Soil vs peat

Jane McGary
Mon, 06 Mar 2006 13:05:26 PST
Dell SHerk wrote,           I read recipes for potting mixtures all over 
the horticultural
>literature. In some sources, I read about "soilless mixtures" and in other
>places I read about using peat in mixtures instead of soil - that soil is
>"bad" or that peat is "bad." I learned in my soil science class that soil
>has a mineral component and an organic component. Also, I learned that
>organic matter is broken down by chemical and biological agents till it
>reaches the particle size of silt when it no longer fills the role of
>organic matter in the soil- that is, "buffering" soil nutrient content and
>moisture.  In the long run, then, peat becomes silt and is essentially no
>longer "organic." With geophytes that we grow in the same pot for years,
>what are the implications?

I think many publications that warn against using peat are from Britain, 
where the overexploitation of local peat deposits is a serious 
environmental concern. In North America, most of our peat comes from the 
vast deposits in Canada, and we need not feel guilty using it in potting 
soil. However, I don't think peat is a good component of potting soil for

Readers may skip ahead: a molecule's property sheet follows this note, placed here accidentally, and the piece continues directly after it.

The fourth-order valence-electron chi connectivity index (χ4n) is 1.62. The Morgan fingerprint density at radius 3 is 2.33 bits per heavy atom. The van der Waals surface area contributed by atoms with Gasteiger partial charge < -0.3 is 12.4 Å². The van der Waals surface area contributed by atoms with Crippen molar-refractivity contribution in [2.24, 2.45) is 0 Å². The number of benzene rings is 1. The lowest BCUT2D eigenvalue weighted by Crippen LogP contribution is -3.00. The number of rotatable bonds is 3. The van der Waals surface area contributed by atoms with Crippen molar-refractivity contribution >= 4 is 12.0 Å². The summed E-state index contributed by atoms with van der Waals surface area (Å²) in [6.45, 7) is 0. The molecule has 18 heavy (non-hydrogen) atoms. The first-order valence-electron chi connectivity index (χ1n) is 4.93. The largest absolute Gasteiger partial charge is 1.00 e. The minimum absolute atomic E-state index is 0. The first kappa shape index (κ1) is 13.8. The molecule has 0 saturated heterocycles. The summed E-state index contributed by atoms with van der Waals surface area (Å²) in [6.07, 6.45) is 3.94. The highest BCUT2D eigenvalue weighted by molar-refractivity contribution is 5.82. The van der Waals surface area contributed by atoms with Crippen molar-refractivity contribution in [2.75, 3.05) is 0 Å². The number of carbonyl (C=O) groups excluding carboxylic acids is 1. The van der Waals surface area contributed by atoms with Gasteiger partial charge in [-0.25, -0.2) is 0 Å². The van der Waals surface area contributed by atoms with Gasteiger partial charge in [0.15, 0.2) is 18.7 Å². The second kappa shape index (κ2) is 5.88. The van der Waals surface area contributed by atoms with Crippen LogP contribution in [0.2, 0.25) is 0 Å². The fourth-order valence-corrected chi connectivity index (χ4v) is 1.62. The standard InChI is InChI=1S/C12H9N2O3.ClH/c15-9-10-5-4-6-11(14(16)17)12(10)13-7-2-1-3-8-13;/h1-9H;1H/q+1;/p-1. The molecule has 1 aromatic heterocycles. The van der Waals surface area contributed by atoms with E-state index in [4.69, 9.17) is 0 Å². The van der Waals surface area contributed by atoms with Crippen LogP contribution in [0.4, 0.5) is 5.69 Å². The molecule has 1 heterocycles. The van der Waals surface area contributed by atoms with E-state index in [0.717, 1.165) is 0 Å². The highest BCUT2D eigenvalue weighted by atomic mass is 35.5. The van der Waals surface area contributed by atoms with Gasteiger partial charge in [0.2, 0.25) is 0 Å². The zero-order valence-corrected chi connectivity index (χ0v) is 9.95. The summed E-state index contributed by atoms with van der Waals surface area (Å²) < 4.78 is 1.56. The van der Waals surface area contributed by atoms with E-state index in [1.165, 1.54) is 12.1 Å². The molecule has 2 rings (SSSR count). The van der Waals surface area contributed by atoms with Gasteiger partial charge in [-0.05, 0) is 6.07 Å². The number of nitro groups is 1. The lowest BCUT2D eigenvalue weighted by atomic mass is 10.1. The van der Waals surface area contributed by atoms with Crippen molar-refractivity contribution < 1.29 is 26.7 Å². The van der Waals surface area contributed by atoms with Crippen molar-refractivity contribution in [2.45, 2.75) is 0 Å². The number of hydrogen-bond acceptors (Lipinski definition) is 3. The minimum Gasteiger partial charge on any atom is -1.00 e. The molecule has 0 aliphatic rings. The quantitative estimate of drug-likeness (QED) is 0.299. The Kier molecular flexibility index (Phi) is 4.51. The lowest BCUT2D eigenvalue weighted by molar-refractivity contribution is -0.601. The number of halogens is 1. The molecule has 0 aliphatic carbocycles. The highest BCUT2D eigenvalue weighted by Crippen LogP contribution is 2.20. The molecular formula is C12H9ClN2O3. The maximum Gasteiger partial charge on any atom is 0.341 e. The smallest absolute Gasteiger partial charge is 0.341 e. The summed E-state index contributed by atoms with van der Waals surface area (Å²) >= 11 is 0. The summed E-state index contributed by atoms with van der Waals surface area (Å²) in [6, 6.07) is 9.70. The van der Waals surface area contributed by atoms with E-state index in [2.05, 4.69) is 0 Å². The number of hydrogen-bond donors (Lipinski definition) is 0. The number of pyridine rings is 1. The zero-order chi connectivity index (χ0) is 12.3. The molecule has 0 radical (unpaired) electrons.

bulbs except perhaps those that are kept constantly very moist; it's too 
hard to remoisten once it dries out. It breaks down and compacts rather 
soon. Also, a geologist friend warned me that combining peat with pumice 
would cause the pumice to break down faster. I use peat only in seed 
starting mix.

Warnings against using "soil" may reflect an awareness that garden soils 
vary greatly from place to place, and some may be composed of too many 
fines to be healthy for potted bulbs. Or it may reflect the belief that 
potting soil should be "sterile," which I think is nonsense; as soon as the 
"sterilized" components get into the pot and out in the air, they will be 
quickly colonized by microorganisms, unless they're in a totally controlled 
laboratory setting. I grow almost all my bulbs in a mixture of coarse sharp 
sand, ground pumice, and sieved but otherwise untreated topsoil from the 
woodland on my property.

I was however puzzled by Dell's reference to "geophytes that we grow in the 
same pot for years." I wouldn't leave any bulb for years without repotting 
it. All of mine are repotted every second year in freshly prepared soil. I 
use the old potting soil to amend areas of the garden. Perhaps, however, 
there are tropical bulbs that need to be left undisturbed?

Jane McGary
Northwestern Oregon, USA

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